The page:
Cross-Cutting Issues in Stakeholder Engagement in International Waters Management (Bruch)
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Cross-Cutting Issues in Stakeholder Engagement in International Waters Management (Bruch)

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Carl Bruch

Carl Bruch


Asia Regional Workshop on Stakeholder Engagement
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International Waters Management
Hanoi, Vietnam, 2-4 April 2008

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Cross-Cutting Issues in Stakeholder Engagement in International Waters Management (Bruch) Cross-Cutting Issues in Stakeholder Engagement in International Waters Management (Bruch) Presentation Transcript

  • 1 Cross-Cutting Issues in Stakeholder Engagement in International Waters Management by Carl Bruch Asia Regional Workshop on Stakeholder Engagement in International Waters Management Hanoi, Vietnam, 2-4 April 2008
  • Some Key Issues Representivity Gender Mainstreaming Scale Integration into project/programme Resources and sustainability
  • Representivity Need to choose representatives of various stakeholder interests Challenges: Could reinforce existing inequities through reliance on self- appointed or traditional representatives Even when present, certain stakeholders will not feel comfortable voicing concerns/interests Most stakeholder groups are not homogenous in their full array of interests and concerns Questions for discussion: When you can’t involve everyone, who is a legitimate representative of stakeholder interests? How can this be determined? What practices are available to enhance representivity of viewpoints in project implementation?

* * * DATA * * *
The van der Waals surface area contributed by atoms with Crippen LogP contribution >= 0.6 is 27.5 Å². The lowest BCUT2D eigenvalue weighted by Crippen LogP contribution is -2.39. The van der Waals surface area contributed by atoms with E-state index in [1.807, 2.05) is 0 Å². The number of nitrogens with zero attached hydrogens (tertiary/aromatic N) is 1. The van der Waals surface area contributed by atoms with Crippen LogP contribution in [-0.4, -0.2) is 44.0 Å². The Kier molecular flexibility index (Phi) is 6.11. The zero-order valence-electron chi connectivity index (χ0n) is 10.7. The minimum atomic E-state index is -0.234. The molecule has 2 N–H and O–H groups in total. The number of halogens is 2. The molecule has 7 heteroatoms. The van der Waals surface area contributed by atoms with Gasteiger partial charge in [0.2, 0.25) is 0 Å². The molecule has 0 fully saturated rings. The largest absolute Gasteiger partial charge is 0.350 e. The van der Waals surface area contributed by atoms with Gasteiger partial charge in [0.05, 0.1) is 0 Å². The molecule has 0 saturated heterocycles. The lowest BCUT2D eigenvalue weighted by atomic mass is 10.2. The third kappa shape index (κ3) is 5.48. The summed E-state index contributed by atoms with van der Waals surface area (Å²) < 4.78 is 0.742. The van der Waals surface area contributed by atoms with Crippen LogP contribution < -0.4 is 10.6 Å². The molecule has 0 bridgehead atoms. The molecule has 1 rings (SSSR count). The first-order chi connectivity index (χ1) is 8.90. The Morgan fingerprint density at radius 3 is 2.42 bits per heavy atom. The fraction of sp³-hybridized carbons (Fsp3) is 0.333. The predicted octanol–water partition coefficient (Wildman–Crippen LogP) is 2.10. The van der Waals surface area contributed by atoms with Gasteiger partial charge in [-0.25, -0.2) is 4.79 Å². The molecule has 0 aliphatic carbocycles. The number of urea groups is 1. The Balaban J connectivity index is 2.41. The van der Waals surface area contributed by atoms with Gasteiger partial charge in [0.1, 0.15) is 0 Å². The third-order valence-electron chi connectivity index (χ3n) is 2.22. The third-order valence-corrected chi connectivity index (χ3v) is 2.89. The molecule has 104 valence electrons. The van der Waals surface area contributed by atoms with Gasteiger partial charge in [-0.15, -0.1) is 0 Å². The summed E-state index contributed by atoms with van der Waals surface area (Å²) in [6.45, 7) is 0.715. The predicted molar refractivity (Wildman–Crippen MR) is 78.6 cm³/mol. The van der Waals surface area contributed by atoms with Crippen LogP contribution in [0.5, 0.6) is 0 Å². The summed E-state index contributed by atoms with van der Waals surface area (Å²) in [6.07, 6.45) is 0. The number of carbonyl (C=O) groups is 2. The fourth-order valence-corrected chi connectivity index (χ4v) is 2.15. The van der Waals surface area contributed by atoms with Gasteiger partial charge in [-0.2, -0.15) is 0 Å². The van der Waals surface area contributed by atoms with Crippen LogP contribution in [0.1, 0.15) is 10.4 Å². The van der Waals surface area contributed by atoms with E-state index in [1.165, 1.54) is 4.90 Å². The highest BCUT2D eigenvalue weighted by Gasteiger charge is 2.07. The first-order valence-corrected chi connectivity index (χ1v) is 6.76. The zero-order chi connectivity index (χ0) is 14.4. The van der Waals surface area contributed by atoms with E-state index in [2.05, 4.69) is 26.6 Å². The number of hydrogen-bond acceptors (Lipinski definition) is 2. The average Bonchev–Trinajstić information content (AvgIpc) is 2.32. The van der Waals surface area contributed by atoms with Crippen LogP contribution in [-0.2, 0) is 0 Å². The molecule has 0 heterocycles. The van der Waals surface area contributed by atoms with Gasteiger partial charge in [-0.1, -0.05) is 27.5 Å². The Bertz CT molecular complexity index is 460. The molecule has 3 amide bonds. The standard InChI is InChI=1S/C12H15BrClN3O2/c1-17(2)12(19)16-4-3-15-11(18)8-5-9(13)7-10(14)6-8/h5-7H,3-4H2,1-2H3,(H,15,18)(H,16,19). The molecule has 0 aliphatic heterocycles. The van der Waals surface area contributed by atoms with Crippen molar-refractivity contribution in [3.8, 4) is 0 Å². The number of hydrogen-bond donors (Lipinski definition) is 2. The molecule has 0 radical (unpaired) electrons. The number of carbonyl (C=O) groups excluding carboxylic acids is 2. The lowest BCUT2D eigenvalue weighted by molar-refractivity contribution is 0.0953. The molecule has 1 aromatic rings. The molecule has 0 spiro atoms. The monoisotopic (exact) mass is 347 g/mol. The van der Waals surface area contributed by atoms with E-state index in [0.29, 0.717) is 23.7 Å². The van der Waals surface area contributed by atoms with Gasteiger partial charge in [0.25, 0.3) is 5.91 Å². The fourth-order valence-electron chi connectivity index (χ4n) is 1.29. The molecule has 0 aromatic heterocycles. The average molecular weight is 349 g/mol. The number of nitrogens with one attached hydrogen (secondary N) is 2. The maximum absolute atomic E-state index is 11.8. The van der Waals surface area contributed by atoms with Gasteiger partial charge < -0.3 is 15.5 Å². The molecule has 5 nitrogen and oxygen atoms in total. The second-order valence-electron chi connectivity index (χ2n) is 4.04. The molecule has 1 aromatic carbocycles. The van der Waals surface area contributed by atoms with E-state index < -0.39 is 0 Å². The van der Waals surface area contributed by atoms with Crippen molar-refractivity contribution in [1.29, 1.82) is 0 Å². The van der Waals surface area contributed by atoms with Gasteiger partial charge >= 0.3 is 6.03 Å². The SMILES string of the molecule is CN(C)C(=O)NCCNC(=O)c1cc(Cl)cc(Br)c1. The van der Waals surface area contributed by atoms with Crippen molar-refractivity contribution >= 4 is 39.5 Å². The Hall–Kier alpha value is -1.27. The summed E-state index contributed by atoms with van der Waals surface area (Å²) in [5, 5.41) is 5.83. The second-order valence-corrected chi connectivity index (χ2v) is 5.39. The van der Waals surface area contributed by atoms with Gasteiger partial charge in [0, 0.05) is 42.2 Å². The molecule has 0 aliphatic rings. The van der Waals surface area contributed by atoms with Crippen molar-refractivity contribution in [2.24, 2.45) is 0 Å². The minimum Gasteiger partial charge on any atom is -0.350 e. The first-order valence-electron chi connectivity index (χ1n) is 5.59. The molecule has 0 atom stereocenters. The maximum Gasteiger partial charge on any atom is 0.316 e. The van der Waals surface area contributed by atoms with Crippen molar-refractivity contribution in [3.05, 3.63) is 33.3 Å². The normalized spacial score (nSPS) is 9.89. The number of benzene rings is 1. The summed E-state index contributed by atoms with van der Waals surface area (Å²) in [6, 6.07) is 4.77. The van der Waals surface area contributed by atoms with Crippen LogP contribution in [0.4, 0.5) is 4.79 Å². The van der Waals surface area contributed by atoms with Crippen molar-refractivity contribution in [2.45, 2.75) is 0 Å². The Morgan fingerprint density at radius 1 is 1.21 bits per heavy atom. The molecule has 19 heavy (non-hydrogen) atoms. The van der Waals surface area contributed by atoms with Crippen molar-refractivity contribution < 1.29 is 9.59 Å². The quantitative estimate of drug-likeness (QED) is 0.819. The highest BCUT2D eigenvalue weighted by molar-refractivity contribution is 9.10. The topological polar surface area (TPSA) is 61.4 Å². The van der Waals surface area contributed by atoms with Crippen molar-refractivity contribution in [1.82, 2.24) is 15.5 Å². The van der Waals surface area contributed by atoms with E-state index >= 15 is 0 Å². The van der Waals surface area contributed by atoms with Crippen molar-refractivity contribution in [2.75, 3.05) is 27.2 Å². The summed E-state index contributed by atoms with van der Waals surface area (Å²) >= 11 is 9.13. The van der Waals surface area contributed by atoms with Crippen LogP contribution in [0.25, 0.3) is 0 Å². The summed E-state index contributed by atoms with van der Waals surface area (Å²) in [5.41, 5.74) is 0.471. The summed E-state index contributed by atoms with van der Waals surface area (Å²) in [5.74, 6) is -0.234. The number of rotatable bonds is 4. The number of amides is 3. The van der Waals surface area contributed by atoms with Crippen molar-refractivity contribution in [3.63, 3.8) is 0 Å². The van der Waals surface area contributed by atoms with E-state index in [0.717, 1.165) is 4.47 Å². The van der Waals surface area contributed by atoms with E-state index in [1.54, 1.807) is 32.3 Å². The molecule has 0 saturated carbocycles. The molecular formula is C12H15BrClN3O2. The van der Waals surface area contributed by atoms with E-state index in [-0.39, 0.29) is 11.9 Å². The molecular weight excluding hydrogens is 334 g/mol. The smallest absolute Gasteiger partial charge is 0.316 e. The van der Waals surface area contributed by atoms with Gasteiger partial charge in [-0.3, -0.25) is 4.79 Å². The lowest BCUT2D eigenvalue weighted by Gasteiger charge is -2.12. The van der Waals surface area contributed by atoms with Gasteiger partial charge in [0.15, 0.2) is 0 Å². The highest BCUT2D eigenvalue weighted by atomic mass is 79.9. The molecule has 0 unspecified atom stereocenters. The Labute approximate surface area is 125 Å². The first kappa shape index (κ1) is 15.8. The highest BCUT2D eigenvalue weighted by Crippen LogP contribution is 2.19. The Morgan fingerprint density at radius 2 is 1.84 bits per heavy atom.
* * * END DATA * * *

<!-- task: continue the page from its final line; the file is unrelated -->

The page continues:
• Gender Mainstreaming Women have a specific and critical role to play in water management at all levels and different needs and priorities related to water … but … There are different culturally defined roles, rights, responsibilities of men and women, and the relationships between them There are often capacity differences between genders to participate in water-related decision-making Education and literacy Language Power and representation in formal and informal structures Resources Perceived benefits Others?
  • Gender Mainstreaming (cont’d) Gender mainstreaming: integration of gender- related aspects of water use and development into projects Questions for discussion: What tools and processes are available to ensure that gender issues are given appropriate consideration in project creation and implementation? What are the potential consequences of inadequately taking gender considerations into account?
  • Scale International waters projects operate at many levels: local, provincial, national, regional, and international The diversity and numbers of stakeholders can be overwhelming – and it can be difficult to communicate the need for consideration of the ecosystem as a whole when SH are focused on “local” impacts There are also broad differences between cultures/political systems/languages that complicate the picture even further Questions for discussion What are the best strategies for coping with large numbers of stakeholders across large geographic areas? At what level should participation take place? What is the role of pilot or demonstration projects in facilitating engagement? How can stakeholders’ inputs be communicated between various levels?
  • Integration of Engagement into Project/Programme Engagement is meaningless unless integrated into a project or programme: Must actually consider stakeholder feedback and find ways to feed into project and programme decision-making and implementation Planning is critical! Questions for discussion: What types of decisions should include stakeholder feedback? How can you determine where stakeholder engagement is appropriate and necessary? What planning tools are available to ensure that stakeholder engagement is “mainstreamed” into IW projects/programmes?
  • Resources and Sustainability Scale of IW projects and numbers of stakeholders has cost implications Project funds can assist, but budgets for stakeholder engagement are often limited Questions for discussion: What types of practices are available for limiting costs? How can stakeholder engagement be sustained beyond the life of a project?